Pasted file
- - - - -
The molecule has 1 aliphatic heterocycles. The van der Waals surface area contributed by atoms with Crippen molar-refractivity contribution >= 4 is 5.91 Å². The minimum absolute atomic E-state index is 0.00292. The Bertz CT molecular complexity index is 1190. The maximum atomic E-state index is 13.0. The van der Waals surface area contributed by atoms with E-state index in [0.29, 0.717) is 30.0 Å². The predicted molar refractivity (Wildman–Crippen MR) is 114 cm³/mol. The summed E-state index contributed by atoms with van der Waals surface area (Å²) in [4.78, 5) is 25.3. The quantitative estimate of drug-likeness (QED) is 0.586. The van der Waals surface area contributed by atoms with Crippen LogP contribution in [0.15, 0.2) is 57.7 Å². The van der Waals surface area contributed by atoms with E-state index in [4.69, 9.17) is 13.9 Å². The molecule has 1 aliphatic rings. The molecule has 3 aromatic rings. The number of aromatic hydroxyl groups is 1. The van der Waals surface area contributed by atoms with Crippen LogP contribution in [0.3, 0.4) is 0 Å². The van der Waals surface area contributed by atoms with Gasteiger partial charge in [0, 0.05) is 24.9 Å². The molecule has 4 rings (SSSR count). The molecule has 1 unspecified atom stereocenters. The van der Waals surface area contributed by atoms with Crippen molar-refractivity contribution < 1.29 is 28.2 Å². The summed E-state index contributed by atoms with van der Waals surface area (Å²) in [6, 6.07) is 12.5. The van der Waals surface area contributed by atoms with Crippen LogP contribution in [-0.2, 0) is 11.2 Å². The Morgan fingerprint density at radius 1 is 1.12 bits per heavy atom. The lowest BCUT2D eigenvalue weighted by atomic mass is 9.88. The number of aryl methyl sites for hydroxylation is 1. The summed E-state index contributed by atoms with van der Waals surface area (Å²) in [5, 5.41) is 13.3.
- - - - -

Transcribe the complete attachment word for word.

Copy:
The molecule has 1 aliphatic heterocycles. The van der Waals surface area contributed by atoms with Crippen molar-refractivity contribution >= 4 is 5.91 Å². The minimum absolute atomic E-state index is 0.00292. The Bertz CT molecular complexity index is 1190. The maximum atomic E-state index is 13.0. The van der Waals surface area contributed by atoms with E-state index in [0.29, 0.717) is 30.0 Å². The predicted molar refractivity (Wildman–Crippen MR) is 114 cm³/mol. The summed E-state index contributed by atoms with van der Waals surface area (Å²) in [4.78, 5) is 25.3. The quantitative estimate of drug-likeness (QED) is 0.586. The van der Waals surface area contributed by atoms with Crippen LogP contribution in [0.15, 0.2) is 57.7 Å². The van der Waals surface area contributed by atoms with E-state index in [4.69, 9.17) is 13.9 Å². The molecule has 1 aliphatic rings. The molecule has 3 aromatic rings. The number of aromatic hydroxyl groups is 1. The van der Waals surface area contributed by atoms with Crippen LogP contribution in [0.3, 0.4) is 0 Å². The van der Waals surface area contributed by atoms with Gasteiger partial charge in [0, 0.05) is 24.9 Å². The molecule has 4 rings (SSSR count). The molecule has 1 unspecified atom stereocenters. The van der Waals surface area contributed by atoms with Crippen molar-refractivity contribution < 1.29 is 28.2 Å². The summed E-state index contributed by atoms with van der Waals surface area (Å²) in [6, 6.07) is 12.5. The van der Waals surface area contributed by atoms with Crippen LogP contribution in [-0.2, 0) is 11.2 Å². The Morgan fingerprint density at radius 1 is 1.12 bits per heavy atom. The lowest BCUT2D eigenvalue weighted by atomic mass is 9.88. The number of aryl methyl sites for hydroxylation is 1. The summed E-state index contributed by atoms with van der Waals surface area (Å²) in [5, 5.41) is 13.3.